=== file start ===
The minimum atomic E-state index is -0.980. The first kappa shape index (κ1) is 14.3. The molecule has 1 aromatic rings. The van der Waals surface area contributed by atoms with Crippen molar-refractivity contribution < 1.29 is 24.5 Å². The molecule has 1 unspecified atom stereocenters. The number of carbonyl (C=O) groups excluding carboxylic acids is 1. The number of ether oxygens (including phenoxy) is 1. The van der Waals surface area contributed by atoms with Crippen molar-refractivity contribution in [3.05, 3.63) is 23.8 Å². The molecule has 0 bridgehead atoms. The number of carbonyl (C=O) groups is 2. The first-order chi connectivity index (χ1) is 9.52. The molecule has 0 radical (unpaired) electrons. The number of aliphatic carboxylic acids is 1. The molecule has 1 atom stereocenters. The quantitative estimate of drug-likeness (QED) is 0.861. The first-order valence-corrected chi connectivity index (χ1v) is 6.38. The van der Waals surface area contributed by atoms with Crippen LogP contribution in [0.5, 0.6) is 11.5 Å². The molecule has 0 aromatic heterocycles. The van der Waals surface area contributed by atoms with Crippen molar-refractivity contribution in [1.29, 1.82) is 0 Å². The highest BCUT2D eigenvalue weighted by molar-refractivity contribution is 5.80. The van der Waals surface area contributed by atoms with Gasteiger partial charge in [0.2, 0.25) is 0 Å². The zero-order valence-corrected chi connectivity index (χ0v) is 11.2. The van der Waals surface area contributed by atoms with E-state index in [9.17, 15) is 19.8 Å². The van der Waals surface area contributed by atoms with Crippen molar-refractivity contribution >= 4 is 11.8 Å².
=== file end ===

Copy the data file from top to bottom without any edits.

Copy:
The minimum atomic E-state index is -0.980. The first kappa shape index (κ1) is 14.3. The molecule has 1 aromatic rings. The van der Waals surface area contributed by atoms with Crippen molar-refractivity contribution < 1.29 is 24.5 Å². The molecule has 1 unspecified atom stereocenters. The number of carbonyl (C=O) groups excluding carboxylic acids is 1. The number of ether oxygens (including phenoxy) is 1. The van der Waals surface area contributed by atoms with Crippen molar-refractivity contribution in [3.05, 3.63) is 23.8 Å². The molecule has 0 bridgehead atoms. The number of carbonyl (C=O) groups is 2. The first-order chi connectivity index (χ1) is 9.52. The molecule has 0 radical (unpaired) electrons. The number of aliphatic carboxylic acids is 1. The molecule has 1 atom stereocenters. The quantitative estimate of drug-likeness (QED) is 0.861. The first-order valence-corrected chi connectivity index (χ1v) is 6.38. The van der Waals surface area contributed by atoms with Crippen LogP contribution in [0.5, 0.6) is 11.5 Å². The molecule has 0 aromatic heterocycles. The van der Waals surface area contributed by atoms with Crippen molar-refractivity contribution in [1.29, 1.82) is 0 Å². The highest BCUT2D eigenvalue weighted by molar-refractivity contribution is 5.80. The van der Waals surface area contributed by atoms with Gasteiger partial charge in [0.2, 0.25) is 0 Å². The zero-order valence-corrected chi connectivity index (χ0v) is 11.2. The van der Waals surface area contributed by atoms with E-state index in [9.17, 15) is 19.8 Å². The van der Waals surface area contributed by atoms with Crippen molar-refractivity contribution >= 4 is 11.8 Å².